framework relies on high-level textual features (concepts and

named entities) that are extracted from the retrieved results of a

textual query, and can assist any search engine.

The rest of the paper is organized as follows: Section 2 provides

related work with respect to topic detection, news clustering and

density-based clustering. In Section 3, our framework for topic

detection is presented and described. Section 4 discusses the

experimental results from the application of our framework and

several other clustering methods to four collections of text

documents, related to four given queries, respectively. Finally,

some concluding remarks are provided in Section 5.

2 RELATED WORK

Topic detection is traditionally considered as a clustering problem

[3], due to the absence of training sets. The clustering task usually

involves feature selection [4], spectral clustering [5] and k-means

oriented [3] techniques, assuming mainly that the number of topics

to be discovered is known a priori and there is no noise, i.e. news

items that do not belong to any of the news clusters. Latent

Dirichlet Allocation (LDA) is a popular approach for topic

modelling for a given number of topics k [6]. LDA has been

generalized to nonparametric Bayesian approaches, such as the

hierarchical Dirichlet process [7] and DP-means [8], which predict

the number of topics k. The extraction of the correct number of

topics is equivalent to the estimation of the correct number of

clusters in a dataset. The majority vote among 30 clustering indices

has been proposed in [9] as an indicator for the number of clusters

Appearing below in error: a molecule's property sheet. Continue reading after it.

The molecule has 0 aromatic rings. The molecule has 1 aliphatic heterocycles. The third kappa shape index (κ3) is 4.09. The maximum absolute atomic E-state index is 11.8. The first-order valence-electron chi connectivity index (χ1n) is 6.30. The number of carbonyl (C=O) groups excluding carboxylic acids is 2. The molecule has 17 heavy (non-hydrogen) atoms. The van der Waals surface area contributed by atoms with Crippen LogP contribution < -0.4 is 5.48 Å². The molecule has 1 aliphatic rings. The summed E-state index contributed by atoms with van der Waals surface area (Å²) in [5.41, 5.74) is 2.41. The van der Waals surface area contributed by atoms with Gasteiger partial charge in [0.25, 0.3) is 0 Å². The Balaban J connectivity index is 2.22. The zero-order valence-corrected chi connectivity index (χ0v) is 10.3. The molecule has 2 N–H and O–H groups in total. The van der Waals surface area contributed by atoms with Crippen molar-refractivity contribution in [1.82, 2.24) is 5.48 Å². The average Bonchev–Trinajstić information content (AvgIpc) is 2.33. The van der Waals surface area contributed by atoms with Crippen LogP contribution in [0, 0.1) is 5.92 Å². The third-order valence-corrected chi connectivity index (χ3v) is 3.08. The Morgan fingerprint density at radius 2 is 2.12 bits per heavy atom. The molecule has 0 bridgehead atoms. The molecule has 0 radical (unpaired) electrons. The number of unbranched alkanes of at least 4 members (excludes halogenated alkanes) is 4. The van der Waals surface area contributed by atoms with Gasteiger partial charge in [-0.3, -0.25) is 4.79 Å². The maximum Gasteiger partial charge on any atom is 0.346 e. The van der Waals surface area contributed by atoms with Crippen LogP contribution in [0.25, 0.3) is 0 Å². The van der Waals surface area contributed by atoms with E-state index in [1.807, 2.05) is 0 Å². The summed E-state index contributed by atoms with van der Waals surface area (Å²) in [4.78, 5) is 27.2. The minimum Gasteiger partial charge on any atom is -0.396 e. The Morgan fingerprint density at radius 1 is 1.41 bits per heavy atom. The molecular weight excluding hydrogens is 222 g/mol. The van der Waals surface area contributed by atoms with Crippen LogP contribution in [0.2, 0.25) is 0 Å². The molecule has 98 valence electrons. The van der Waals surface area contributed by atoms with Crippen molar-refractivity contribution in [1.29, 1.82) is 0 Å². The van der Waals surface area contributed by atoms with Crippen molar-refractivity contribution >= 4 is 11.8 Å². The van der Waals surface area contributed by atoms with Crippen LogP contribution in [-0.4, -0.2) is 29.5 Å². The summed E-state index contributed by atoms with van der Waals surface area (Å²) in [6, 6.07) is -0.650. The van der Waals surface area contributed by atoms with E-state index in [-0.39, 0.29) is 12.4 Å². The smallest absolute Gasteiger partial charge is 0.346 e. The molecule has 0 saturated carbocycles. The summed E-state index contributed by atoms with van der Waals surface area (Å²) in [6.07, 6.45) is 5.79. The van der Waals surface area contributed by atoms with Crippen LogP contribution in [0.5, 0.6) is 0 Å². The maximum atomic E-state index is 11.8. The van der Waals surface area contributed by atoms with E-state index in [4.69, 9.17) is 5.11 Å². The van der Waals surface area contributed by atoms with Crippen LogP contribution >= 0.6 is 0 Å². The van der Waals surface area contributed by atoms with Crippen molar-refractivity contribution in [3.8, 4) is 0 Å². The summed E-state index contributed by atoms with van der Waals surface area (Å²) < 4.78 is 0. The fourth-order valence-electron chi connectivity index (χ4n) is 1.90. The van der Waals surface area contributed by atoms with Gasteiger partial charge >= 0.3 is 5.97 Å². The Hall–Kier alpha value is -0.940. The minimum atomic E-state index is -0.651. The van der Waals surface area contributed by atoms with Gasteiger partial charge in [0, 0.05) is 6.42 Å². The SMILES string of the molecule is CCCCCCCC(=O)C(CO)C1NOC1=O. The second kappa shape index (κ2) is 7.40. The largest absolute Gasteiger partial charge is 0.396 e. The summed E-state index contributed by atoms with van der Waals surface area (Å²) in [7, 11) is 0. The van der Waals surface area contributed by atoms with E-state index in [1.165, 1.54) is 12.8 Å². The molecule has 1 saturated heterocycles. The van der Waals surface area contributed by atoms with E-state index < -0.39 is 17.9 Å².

in a dataset. In contrast, we propose an alternative majority vote

among 10 realizations of the “DBSCAN-Martingale”, which is a

modification of the DBSCAN algorithm [10] with parameters the

density level and a lower bound for the minimum number of

points per cluster. However, the DBSCAN-Martingale [2] regards

the density level as a random variable and the clusters are

progressively extracted. We consider the general case, where the

number of topics to be discovered is unknown and it is possible to

have news articles which are not assigned to any topic.

Graph-based methods for event detection and multimodal

clustering in social media streams have appeared in [11], where a

graph clustering algorithm is applied on the graph of items. The

decision, whether to link two items or not, is based on the output of

a classifier, which assigns or not, the candidate items in the same

This is the accepted manuscript.

In: Proceedings of the 1st International Workshop on Multimodal Media Data Analytics, In conjunction with the

22nd European Conference on Artificial Intelligence (ECAI) 2016

cluster. Contrary to this graph-based approach, we cluster news

items in an unsupervised way.

Density-based clustering does not require as input the number of

topics. OPTICS [12] is very useful for the visualization of the

cluster structure and for the optimal selection of the density level .

The OPTICS-ξ algorithm [12] requires an extra parameter ξ, which

has to be manually set in order to find “dents” in the OPTICS

reachability plot. The automatic extraction of clusters from the

OPTICS reachability plot, as an extension of the OPTICS-ξ

algorithm, has been presented in [13] and has been outperformed

by HDBSCAN [14] in several datasets of any nature. In the context

of news clustering, however, we shall examine whether some of